My practical concern flag is raised when I come across the mushrooming of so many carbon-trading boutiques and ebay auctions, with projects spread around the world. How is an average customer of one of these shops to know if the carbon-offset is actually being spent on what the shop claims to spend it on? Paint me a cynic, but I know enough about the lack of accountability of NGOs, and corruption both in the free-market first world and third world bureaucracies to be reassured by slick websites that promise wonderful afforestation and solar energy projects. I can keep flying, they say, and reduce my carbon footprint, my guilt, become carbon neutral, by buying some tradeable offset permits.
And most importantly, making pollution tradeable in this fashion provides too easy an out to polluting industries, who may opt to not fix polluting technologies, nor invent better ones, due to short-term profit considerations. Given how the whole Enron saga went down, pardon me if I cannot trust big business to clean house unless it is forced to!
It is therefore great to have a serious business newspaper like the FT conduct such an in-depth investigation of the carbon trading regime. Even more impressive (and surprising) is their editorial stance:
CO2 needs a price but taxes are the best way to set it
The Kyoto protocol to fight climate change expires in 2012. The shape of a successor treaty is still in doubt, but one aspect seems certain: carbon trading will play a major role. A Financial Times investigation today reveals that carbon markets leave much room for unverifiable manipulation. Taxes are better, partly because they are less vulnerable to such improprieties.
Climate change poses a classic spill-over problem: individuals do not suffer the full burden of producing carbon dioxide, but society does. To equate the private cost to the higher social cost, governments can create markets for carbon, by using tradeable permits, or impose a tax.
So far, the preferred method has been tradeable permits. Creating markets for carbon has political advantages. They are easy to sign into law and even easier to execute. Instead of the optimal method of auctioning permits, governments have given them away. It is no wonder that energy producers are keen to participate in these schemes.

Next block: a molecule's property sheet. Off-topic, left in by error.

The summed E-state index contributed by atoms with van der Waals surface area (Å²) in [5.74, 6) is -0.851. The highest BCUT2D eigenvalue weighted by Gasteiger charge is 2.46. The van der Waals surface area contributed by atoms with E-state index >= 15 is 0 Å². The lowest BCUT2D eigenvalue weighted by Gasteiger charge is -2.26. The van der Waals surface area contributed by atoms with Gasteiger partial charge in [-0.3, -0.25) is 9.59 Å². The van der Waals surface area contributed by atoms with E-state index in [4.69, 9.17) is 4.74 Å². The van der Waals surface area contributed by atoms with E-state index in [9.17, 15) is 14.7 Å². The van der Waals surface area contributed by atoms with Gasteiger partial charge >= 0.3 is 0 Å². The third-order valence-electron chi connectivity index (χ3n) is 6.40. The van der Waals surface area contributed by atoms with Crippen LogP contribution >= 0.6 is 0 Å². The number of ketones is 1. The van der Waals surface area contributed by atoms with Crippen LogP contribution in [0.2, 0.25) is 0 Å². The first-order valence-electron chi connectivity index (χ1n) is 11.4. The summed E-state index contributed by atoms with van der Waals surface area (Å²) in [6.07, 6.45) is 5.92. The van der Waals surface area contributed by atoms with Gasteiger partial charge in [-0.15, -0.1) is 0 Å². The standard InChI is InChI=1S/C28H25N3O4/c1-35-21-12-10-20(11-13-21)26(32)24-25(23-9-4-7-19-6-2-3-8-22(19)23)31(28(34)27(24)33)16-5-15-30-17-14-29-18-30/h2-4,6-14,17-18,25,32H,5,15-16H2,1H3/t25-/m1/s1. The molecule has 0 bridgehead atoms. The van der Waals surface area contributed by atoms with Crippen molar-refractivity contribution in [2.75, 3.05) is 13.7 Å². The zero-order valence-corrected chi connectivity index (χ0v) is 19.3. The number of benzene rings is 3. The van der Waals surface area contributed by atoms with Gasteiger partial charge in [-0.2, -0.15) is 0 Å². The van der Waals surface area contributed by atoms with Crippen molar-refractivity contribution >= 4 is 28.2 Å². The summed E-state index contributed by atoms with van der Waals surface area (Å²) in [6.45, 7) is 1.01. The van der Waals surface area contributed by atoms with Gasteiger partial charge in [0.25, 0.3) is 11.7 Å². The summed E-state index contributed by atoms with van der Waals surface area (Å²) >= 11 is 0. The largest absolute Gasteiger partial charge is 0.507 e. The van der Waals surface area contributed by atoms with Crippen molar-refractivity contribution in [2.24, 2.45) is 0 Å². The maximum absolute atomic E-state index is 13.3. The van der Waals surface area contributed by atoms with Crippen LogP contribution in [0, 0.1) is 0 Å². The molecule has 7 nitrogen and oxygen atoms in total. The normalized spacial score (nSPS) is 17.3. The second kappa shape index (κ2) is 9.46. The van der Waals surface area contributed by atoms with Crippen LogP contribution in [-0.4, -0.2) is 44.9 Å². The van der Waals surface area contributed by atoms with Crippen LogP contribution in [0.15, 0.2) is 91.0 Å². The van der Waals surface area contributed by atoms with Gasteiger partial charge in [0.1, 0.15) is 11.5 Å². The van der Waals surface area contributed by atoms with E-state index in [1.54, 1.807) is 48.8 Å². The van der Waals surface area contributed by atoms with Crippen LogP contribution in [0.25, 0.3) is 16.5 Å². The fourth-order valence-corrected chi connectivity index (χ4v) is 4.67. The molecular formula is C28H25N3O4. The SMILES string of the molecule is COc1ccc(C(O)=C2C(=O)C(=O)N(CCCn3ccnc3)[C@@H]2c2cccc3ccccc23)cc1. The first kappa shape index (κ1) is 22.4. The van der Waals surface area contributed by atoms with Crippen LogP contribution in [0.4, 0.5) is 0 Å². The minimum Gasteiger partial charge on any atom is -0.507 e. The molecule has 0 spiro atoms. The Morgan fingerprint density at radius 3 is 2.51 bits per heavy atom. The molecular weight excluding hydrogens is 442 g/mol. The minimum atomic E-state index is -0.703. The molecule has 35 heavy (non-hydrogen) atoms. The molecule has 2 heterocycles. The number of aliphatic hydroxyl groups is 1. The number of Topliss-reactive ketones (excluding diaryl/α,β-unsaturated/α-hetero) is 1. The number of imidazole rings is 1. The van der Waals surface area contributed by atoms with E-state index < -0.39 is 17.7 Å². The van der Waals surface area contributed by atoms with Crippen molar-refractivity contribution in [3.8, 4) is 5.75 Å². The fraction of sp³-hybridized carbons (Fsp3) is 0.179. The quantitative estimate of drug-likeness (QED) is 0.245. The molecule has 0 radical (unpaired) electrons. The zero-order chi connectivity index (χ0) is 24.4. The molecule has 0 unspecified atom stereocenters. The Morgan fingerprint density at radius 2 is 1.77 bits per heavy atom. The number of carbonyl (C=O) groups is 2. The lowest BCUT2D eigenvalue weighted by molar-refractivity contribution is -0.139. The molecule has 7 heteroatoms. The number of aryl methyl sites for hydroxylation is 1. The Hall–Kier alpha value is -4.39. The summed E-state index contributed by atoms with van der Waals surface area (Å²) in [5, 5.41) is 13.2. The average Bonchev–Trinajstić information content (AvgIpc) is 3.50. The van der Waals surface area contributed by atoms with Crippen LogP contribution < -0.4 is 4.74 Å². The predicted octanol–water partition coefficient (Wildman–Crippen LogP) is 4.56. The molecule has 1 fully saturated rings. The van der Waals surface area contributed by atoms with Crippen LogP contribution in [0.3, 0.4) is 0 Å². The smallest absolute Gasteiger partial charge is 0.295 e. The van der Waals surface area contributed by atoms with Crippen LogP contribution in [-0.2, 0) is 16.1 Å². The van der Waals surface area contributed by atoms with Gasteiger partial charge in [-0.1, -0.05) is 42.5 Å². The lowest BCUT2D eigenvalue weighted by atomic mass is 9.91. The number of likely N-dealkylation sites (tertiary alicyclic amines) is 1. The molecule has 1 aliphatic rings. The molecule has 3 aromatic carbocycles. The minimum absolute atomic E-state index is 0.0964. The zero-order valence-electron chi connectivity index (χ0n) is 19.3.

While short-term politics favour markets, taxes would be better in the long term, because industry needs certainty for investments years hence. A government committing to painful taxes signals the seriousness of its intentions.
Carbon taxes, offset by cuts in other taxes, are more difficult to eliminate than artificial markets.
Carbon markets have other problems. Above all, they fix the amount of carbon abated, not its price. Getting the amount of emissions a little bit wrong in any year would hardly upset the global climate. But excessive volatility or unduly high prices of quotas on carbon emissions might disrupt the economy severely. Taxes create needed certainty about prices, while markets in emission quotas create unnecessary certainty about the short-term quantity of emissions.
Both carbon taxes and markets put undue burden on the poor. Governments should counter such regressive carbon taxes by lowering taxes on labour. Yet most of the political appeal of markets is that they hide the true costs to consumers. That is why carbon markets exist in the first place. For this reason it is unlikely that governments would offset the invisible burden of markets by changing visible taxes.
Smart market design could overcome most problems with tradeable permits: price caps could prevent undue harm to the economy; and intelligent regulatory regimes could prevent other forms of gamesmanship. Yet markets are bound to be more complicated than taxes. When in doubt, keep it simple. Markets for carbon are potentially good. But taxes would be better. [emphasis mine]
Will the Wall Street journal, not to mention US congresspeople and senators also call for imposing carbon taxes now?
In case you missed it when it aired on PBS earlier this week, Frontline had a sharp feature, “Hot Politics, about the Bush administration’s response (or lack thereof) to global warming. Here’s an excerpt from the introduction:
“The way it happened was the equivalent to flipping the bird, frankly, to the rest of the world … on an issue about which they felt so deeply.” That is how former New Jersey governor and the former Environmental Protection Agency (EPA) Administrator Christine Todd Whitman describes the Bush administration’s decision to withdraw from the Kyoto Protocol on climate change in Hot Politics, a FRONTLINE report co-produced with the Center for Investigative Reporting (CIR).